The simplicity of early Christian life is attested by wellknown passages from contemporary works, referring to communities widely separated from each other. Thus when, in 112 A.D., Pliny wrote to Trajan concerning the Christians of Amastris in Pontus, to ask whether it was the name,' or the crimes inseparable from the name,' that should be punished, his victims—the poor maidservants (* Ancillæ quæ
ministræ dicebantur')-represented that all their fault or all their error was limited to meeting together, on fixed days before sunrise, to sing a hymn to Christ as a God, and to
* Pædagogus, III. xi.
swear--not such or such a crime, but, not to steal, or rob, or commit adultery, or fail in sworn faith, or withhold a trust when asked. That then they were wont to retire, and again to meet to share a meal, but a meal which was usual and quite innocent. That even this they had ceased to do since the edict whereby, according to your orders, I had forbidden heresies.'
Yet the Christians of Pontus were already numerous, for Pliny adds :
• For, indeed, a great number of persons of all ages, all sorts, both sexes, are called to justice, or will be so called : they are found, not only in the towns, but in the villages and the country, which are invaded by the contagion of this superstition. I think one might stop it and remedy it. For it is already stated that the temples, which were almost deserted, have begun to be again frequented ; that the solemn feasts, which had been long interrupted, have been resumed; and that they display for sale the flesh of sacrifices, for which very few buyers were found. Whence it is easy to suppose that men might be ied back, if one gave them room for repentance.'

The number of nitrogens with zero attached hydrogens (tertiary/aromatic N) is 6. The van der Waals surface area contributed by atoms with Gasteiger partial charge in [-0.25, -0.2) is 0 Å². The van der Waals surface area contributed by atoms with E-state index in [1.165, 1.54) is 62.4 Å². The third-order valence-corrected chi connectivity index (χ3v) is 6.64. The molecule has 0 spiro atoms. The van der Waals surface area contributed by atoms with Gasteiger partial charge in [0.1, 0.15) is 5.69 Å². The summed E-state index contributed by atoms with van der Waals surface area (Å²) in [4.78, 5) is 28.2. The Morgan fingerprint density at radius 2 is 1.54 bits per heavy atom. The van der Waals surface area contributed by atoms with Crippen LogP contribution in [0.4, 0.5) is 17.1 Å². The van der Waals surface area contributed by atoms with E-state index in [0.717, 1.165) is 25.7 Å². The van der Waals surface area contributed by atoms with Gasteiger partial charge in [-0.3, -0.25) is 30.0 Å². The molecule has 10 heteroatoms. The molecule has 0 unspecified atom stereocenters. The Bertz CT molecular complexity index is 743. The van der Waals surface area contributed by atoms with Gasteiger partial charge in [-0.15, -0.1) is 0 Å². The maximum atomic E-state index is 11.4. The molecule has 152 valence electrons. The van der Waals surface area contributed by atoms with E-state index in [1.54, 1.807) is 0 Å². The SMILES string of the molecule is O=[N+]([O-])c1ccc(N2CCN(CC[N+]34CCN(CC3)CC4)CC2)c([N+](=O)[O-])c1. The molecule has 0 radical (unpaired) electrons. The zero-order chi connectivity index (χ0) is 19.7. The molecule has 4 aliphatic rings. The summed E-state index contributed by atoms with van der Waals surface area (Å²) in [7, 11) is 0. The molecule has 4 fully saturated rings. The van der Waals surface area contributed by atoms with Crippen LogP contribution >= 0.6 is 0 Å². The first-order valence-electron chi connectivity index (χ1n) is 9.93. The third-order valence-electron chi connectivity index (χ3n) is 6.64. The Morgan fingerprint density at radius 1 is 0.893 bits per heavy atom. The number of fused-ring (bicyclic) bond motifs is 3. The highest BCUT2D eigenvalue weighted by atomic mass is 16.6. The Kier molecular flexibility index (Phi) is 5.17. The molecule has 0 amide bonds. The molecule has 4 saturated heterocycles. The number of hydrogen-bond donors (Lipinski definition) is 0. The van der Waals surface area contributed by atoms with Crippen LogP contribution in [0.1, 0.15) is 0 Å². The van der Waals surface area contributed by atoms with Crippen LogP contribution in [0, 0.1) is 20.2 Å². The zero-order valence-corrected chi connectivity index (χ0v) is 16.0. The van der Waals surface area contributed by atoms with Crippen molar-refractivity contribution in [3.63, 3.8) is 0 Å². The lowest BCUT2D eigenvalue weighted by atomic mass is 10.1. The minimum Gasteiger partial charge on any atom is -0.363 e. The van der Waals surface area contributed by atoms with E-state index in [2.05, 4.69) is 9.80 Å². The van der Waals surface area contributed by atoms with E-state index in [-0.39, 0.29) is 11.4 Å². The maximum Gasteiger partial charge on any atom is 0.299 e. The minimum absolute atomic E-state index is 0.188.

The Christians so savagely persecuted_by Nero and Domitian were already gaining ground. Trajan ordained that they were not to be sought out,' nor any anonymous accusation noticed. All who would show their submission by cursing Christ were to be pardoned for former acts. Roman citizens were sent to Rome for punishment. Even such outward concession as offering incense to the Emperor's statue would seem to have been willingly accepted as an excuse for staying the law.
Equally simple were the rites of Syrian Christians, as described by Justin Martyr.† The little congregations met
on the day called that of the sun,' gathering in cities, or in the country, 'at one place;' the President of the Brethren'
* Epist. x. 96, 97.
+ 1 Apol. ch. Ixvi. Dr. A. Harnack (* Texte und Untersuchungen zur Geschichte der altchristlichen Literatur,' Band vii. Heft 2, Leipzig, 1891) considers that the word kpápatos was inserted by a copyist, and argues that the Sacrament is intended by Justin Martyr to be described as consisting of water only ; this is well known to have been the practice of certain Gnostic sects, but was severely condemned by Cyprian and Tertullian. The usual Christian rite of the cup is stated by the Fathers to have consisted of wine and water, That wine was used at the Last Supper, as well as at the Passover, in the time of Christ (Mishna, ' Pesachim,' x. 2) is, of course, not denied by any. In the Jewish rite they are said to have 'mixed’ (1270) the wine. The word is, however, used of spiced wine' (Cant. vii. 2). The water noticed besides the wine and water' may have been used for washing before prayer.
listened to the reader, who recited the Memoirs of the • Apostles,' or the writings of the Prophets, as long as time permitted, and then exhorted to the imitation of these
good things. When prayer was ended, 'food and drink, ' water and wine mingled with water ' (aptos kai motýplov Üdatos kai kpápatos) were brought to the president, who offered prayers and thanksgivings according to his ability,' and the people answered . Amen. When all had partaken the deacons carried portions to those who were absent, and a collection was made for the poor.
In such a description we seem to recognise the rites of Huguenots and Lutherans rather than the mystic ritual of the Roman Church. No liturgy, no Church, no sacrificia) act, not even the repetition of a creed is mentioned. The leader (TPOEOTÒS Tôv ådenpôv) is not called a presbyter.